Linked by Thom Holwerda on Sun 16th Nov 2008 15:02 UTC, submitted by Moulinneuf
Ubuntu, Kubuntu, Xubuntu One of those traditional "I'm a user of abc, trying out xyz" articles. This time, a Mac user tries Ubuntu 8.10, and concludes: "Linux has come a long way, but it's not totally ready for the mom and pop folks, in my opinion. In the two days of testing, with two occasions it refused to load the graphic drivers and I could not enjoy Compiz. I found a tutorial which taught me how to modify xorg.conf to load XGL (I suspect that messing with the resolution of the second screen might have overwritten the xorg.conf file). Even so, I'd say Ubuntu 8.10 is a fantastic operating system. I guess it may take a while to tweak an Ubuntu installation to perfection, especially for more demanding users. I will recommend Ubuntu to everyone who can't afford a Mac, are not into heavy media content creation or hard-core gaming."
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RE[4]: Fair
by Daniel Borgmann on Mon 17th Nov 2008 08:03 UTC in reply to "RE[3]: Fair"
Daniel Borgmann
Member since:
2005-07-08

That's not really true... Setting up a second monitor is hardly a hassle these days (or rather shouldn't be), and isn't comparable to upgrading the hard disk or similar.

E.g. plugging a desktop monitor into a MacBook is a very common thing to do (and being marketed by Apple, they certainly don't expect you to get a technician to set this up...).

Reply Parent Score: 3

RE[5]: Fair
by lemur2 on Mon 17th Nov 2008 09:03 in reply to "RE[4]: Fair"
lemur2 Member since:
2007-02-17

That's not really true... Setting up a second monitor is hardly a hassle these days (or rather shouldn't be), and isn't comparable to upgrading the hard disk or similar.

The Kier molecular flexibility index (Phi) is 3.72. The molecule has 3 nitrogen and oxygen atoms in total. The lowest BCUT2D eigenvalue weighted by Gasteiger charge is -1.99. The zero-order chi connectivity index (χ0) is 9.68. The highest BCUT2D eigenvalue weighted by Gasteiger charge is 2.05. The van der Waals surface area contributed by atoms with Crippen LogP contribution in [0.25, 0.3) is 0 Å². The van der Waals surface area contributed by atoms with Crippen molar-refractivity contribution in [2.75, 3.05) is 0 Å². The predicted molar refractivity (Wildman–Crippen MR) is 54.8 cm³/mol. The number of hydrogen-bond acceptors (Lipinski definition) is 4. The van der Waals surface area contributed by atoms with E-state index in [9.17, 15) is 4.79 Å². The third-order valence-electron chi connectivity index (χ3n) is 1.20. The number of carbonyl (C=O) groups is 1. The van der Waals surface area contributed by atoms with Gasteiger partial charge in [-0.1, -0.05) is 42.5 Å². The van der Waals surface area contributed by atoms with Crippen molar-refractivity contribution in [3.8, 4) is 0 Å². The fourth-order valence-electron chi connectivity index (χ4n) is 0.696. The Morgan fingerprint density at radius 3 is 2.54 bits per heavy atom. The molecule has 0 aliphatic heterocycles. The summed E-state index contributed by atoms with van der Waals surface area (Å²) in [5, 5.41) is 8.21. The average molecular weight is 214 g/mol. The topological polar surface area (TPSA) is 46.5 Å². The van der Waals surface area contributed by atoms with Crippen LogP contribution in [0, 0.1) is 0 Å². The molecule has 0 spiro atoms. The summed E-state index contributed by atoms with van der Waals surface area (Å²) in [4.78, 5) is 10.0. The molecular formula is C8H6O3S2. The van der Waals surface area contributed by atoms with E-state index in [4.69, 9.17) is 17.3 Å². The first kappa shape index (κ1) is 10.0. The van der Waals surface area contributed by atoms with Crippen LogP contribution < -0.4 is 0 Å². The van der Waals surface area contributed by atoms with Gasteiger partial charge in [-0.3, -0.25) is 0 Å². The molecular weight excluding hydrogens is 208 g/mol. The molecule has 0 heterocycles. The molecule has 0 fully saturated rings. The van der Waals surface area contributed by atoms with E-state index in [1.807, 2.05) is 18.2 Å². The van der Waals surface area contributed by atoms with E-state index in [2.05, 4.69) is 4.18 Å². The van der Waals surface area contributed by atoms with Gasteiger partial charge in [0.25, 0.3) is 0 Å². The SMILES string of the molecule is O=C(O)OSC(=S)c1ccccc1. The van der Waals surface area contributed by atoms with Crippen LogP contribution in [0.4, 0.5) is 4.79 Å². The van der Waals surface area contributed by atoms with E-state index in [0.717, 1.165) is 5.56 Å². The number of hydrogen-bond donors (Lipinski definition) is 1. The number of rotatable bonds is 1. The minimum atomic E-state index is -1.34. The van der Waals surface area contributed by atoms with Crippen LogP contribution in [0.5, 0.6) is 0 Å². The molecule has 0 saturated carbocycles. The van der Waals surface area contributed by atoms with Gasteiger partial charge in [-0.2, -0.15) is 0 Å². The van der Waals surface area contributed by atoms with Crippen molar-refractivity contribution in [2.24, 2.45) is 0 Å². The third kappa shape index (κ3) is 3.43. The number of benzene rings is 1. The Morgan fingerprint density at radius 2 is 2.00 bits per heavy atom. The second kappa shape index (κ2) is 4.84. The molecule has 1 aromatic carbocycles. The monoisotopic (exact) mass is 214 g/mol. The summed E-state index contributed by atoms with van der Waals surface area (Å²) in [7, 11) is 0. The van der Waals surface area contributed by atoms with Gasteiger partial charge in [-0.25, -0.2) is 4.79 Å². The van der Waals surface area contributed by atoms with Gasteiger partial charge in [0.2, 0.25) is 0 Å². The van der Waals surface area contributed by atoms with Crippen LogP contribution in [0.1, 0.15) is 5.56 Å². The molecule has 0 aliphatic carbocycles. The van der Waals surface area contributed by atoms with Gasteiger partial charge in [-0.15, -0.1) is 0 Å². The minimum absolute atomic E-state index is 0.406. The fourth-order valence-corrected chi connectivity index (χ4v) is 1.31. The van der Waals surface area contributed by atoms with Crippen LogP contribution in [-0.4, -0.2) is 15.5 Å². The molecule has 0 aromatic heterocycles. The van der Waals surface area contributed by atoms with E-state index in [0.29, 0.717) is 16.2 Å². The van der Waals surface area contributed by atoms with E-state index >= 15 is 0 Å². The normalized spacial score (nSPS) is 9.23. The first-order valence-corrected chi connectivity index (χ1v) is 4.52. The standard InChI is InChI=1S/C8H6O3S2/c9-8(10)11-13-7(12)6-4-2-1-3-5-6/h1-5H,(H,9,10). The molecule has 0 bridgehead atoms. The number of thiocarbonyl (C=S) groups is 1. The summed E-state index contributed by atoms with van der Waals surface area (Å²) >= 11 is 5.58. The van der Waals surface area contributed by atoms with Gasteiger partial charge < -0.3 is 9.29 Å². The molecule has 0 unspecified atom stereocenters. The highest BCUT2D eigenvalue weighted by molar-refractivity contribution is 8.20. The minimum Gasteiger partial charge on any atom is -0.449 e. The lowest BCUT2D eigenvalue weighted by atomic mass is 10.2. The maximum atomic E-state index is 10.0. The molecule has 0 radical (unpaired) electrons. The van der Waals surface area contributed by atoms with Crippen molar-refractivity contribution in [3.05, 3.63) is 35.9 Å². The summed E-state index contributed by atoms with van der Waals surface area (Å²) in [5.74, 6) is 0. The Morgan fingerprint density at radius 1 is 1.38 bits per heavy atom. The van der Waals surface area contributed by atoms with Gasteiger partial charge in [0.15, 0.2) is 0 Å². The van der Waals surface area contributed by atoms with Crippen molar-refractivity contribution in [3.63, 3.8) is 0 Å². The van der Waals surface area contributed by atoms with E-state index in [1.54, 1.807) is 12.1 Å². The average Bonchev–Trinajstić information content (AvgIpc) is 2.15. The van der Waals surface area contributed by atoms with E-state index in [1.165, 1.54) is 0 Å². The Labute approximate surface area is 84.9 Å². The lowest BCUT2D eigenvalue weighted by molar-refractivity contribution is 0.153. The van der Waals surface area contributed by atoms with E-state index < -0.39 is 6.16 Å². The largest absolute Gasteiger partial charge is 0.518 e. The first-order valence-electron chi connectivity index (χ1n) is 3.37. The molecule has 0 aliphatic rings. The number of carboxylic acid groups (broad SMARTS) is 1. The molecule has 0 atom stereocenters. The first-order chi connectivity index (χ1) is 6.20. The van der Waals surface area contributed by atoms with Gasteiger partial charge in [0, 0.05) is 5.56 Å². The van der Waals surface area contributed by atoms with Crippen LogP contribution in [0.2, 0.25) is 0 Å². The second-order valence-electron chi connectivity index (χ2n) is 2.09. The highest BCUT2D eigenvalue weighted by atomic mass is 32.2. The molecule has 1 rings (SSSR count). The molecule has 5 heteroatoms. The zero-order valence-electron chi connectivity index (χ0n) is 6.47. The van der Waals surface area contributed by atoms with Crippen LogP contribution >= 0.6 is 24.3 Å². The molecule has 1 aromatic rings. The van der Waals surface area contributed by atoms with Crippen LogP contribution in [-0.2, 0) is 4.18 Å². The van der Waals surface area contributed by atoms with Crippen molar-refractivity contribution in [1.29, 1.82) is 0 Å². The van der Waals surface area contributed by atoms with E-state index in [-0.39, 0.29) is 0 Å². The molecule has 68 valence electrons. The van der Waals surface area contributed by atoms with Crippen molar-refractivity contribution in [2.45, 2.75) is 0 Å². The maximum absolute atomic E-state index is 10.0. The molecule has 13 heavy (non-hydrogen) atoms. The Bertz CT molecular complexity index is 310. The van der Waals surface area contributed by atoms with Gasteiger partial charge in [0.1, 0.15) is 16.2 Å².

E.g. plugging a desktop monitor into a MacBook is a very common thing to do (and being marketed by Apple, they certainly don't expect you to get a technician to set this up...).


If you have Ubuntu pre-installed, so that the video drivers and Xorg.conf are all pre-set correctly for you before you purchase the machine, then plugging in a second desktop monitor into such an Ubuntu machine is exactly the same experience ... it will just work.

http://www.x.org/wiki/Projects/XRandR

http://en.wikipedia.org/wiki/XRandR

The only problem with Linux, Xorg and Xrandr is that it is not necessarily correct after auto-detection following an install from a LiveCD. This however isn't a problem at all for a pre-installed Linux correctly set up by the OEM or the IT store.

So once again ... compare the two OSes in the same circumstances (ie both pre-installed and set up before the consumer gets them), and they perform similarly.

The only difference is, OSX hits your wallet hard and often, and Ubuntu never does.

Reply Parent Score: 3